The reliability and validity of birth certificates

J Obstet Gynecol Neonatal Nurs. Jan-Feb 2006;35(1):3-12. doi: 10.1111/j.1552-6909.2006.00016.x.

Abstract

Objectives: To summarize the reliability and validity of birth certificate variables and encourage nurses to spearhead data improvement.

Data sources: A Medline key word search of reliability and validity of birth certificate, and a reference review of more than 60 articles were done.

Study selection: Twenty-four primary research studies of U.S. birth certificates that involved validity or reliability assessment.

Data extraction: Studies were reviewed, critiqued, and organized as either a reliability or a validity study and then grouped by birth certificate variable.

Data synthesis: The reliability and validity of birth certificate data vary considerably by item. Insurance, birthweight, Apgar score, and delivery method are more reliable than prenatal visits, care, and maternal complications. Tobacco and alcohol use, obstetric procedures, and delivery events are unreliable. Birth certificates are not valid sources of information on tobacco and alcohol use, prenatal care, maternal risk, pregnancy complications, labor, and delivery.

Conclusions: Birth certificates are a key data source for identifying causes of increasing U.S. infant mortality but have serious reliability and validity problems. Nurses are with mothers and infants at birth, so they are in a unique position to improve data quality and spread the word about the importance of reliable and valid data. Recommendations to improve data are presented.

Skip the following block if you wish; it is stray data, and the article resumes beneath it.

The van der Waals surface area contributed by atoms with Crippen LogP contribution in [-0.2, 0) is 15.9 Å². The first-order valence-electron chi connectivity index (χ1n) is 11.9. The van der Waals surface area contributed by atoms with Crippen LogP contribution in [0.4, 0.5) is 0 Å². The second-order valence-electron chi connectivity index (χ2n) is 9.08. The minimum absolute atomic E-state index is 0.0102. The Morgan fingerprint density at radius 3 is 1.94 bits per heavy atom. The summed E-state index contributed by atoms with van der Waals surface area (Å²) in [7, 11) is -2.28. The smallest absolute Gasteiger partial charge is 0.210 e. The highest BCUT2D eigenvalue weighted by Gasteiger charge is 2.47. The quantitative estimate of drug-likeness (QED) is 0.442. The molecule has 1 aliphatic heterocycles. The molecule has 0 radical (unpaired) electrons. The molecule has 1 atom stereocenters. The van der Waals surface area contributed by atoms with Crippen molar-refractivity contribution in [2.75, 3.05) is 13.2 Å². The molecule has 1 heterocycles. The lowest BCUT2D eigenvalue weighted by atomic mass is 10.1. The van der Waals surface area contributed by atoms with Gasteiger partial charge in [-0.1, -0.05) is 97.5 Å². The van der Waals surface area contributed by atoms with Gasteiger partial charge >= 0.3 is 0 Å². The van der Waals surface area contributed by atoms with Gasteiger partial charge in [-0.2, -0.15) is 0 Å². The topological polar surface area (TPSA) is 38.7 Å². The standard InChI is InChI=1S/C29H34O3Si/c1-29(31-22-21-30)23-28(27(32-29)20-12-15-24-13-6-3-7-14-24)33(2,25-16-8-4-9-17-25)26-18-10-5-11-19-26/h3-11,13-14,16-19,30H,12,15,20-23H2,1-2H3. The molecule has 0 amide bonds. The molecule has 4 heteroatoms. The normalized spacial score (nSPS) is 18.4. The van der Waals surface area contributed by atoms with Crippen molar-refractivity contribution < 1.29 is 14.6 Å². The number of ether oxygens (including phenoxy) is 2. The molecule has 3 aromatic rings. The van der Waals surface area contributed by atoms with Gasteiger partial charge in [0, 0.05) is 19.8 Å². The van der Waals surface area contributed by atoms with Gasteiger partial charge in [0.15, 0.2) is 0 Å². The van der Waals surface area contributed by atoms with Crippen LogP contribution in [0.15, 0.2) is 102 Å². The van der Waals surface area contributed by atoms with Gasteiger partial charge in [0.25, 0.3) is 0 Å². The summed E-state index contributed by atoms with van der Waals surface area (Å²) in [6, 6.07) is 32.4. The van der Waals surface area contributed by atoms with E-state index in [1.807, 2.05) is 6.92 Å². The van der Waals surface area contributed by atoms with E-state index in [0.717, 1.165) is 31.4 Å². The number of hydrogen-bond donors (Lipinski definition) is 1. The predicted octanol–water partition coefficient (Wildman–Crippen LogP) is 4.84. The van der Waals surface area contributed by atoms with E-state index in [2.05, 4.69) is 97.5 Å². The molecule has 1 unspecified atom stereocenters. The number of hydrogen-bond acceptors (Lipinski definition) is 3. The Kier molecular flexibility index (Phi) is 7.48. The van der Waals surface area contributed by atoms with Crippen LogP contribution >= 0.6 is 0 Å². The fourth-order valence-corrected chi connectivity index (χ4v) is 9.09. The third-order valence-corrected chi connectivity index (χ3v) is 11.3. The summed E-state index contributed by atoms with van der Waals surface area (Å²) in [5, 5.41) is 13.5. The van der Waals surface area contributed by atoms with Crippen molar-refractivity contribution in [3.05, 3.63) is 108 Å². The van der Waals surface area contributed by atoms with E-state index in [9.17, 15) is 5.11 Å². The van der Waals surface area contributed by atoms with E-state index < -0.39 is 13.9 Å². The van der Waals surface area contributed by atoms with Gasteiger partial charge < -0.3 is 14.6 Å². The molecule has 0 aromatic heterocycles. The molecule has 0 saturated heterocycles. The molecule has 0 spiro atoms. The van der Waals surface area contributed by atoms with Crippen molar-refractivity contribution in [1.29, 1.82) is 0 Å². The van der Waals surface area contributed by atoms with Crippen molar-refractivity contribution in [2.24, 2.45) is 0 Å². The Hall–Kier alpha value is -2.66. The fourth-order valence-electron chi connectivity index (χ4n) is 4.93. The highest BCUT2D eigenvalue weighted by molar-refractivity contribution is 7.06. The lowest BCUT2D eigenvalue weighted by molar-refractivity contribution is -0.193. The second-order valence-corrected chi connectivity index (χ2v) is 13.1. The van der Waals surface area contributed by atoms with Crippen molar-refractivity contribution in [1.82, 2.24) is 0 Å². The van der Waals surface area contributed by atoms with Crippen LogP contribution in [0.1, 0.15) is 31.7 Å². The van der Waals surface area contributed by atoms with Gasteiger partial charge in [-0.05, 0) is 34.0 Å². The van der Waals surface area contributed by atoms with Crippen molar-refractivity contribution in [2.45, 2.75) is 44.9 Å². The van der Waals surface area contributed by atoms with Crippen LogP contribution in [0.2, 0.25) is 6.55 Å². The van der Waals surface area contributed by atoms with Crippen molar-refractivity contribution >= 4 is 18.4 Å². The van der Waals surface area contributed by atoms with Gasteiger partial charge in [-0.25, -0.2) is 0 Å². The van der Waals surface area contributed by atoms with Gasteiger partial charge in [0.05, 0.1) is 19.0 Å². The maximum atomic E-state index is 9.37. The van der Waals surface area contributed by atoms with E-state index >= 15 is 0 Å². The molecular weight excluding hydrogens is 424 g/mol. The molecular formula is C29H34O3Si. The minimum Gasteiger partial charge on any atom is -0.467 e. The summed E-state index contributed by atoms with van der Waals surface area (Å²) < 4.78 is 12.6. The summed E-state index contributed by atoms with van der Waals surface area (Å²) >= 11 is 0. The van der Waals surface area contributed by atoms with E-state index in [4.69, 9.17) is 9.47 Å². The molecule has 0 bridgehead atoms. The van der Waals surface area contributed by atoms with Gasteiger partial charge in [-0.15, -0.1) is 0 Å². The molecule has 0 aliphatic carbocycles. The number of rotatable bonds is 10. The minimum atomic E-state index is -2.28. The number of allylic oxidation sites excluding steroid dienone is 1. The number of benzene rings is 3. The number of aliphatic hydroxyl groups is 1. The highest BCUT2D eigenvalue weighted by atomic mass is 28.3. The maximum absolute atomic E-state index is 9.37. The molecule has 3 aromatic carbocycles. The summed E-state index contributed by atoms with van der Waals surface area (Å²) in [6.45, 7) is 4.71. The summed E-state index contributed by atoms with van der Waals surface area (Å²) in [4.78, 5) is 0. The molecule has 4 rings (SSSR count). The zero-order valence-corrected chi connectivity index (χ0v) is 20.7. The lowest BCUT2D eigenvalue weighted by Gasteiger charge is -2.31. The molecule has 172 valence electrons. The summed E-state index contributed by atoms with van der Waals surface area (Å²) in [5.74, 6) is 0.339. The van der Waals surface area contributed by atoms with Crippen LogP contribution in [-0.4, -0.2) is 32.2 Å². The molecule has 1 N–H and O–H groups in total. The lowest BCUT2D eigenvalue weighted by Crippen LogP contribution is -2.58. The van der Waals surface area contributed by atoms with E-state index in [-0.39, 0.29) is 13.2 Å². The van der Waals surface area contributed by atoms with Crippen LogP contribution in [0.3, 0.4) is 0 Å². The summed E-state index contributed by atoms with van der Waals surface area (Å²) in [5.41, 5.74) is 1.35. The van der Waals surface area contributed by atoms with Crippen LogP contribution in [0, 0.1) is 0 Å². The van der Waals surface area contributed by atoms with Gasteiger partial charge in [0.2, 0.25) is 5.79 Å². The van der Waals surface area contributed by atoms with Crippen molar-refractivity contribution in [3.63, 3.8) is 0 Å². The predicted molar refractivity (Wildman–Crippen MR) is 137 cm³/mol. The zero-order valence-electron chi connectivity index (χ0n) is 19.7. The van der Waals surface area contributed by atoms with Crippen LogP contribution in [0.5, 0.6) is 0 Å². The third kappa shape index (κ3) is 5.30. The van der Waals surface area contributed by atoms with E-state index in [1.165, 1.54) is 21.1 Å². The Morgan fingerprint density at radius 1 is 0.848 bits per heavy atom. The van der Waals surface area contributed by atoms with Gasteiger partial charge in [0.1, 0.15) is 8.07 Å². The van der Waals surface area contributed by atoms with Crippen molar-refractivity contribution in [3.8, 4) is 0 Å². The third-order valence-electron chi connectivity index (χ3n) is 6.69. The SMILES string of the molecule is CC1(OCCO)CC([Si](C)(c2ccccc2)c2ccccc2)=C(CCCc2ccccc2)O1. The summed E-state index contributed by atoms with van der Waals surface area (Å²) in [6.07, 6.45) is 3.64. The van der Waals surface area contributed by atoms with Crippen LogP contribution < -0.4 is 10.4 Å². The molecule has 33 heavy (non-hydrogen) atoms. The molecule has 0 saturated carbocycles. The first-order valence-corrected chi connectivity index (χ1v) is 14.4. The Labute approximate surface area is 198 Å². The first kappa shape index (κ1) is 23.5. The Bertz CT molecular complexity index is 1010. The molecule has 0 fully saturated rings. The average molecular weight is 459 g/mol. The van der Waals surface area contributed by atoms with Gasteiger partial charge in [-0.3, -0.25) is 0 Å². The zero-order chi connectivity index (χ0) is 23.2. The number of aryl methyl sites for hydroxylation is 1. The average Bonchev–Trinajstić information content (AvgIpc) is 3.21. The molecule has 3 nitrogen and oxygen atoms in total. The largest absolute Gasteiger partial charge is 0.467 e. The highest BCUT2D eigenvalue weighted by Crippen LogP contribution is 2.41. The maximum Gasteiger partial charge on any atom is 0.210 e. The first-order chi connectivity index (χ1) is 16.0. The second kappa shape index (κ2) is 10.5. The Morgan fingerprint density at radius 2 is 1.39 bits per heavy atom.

Publication types

  • Review

MeSH terms

  • Alcohol Drinking / epidemiology
  • Apgar Score
  • Bias
  • Birth Certificates*
  • Birth Weight
  • Causality
  • Data Interpretation, Statistical
  • Delivery, Obstetric / methods
  • Delivery, Obstetric / statistics & numerical data
  • Female
  • Health Services Needs and Demand
  • Humans
  • Infant Mortality
  • Infant, Newborn
  • Insurance, Health / statistics & numerical data
  • National Center for Health Statistics, U.S.
  • Nurse's Role
  • Pregnancy
  • Pregnancy Complications / epidemiology
  • Prenatal Care / statistics & numerical data
  • Reproducibility of Results
  • Research Design
  • Smoking / epidemiology
  • United States / epidemiology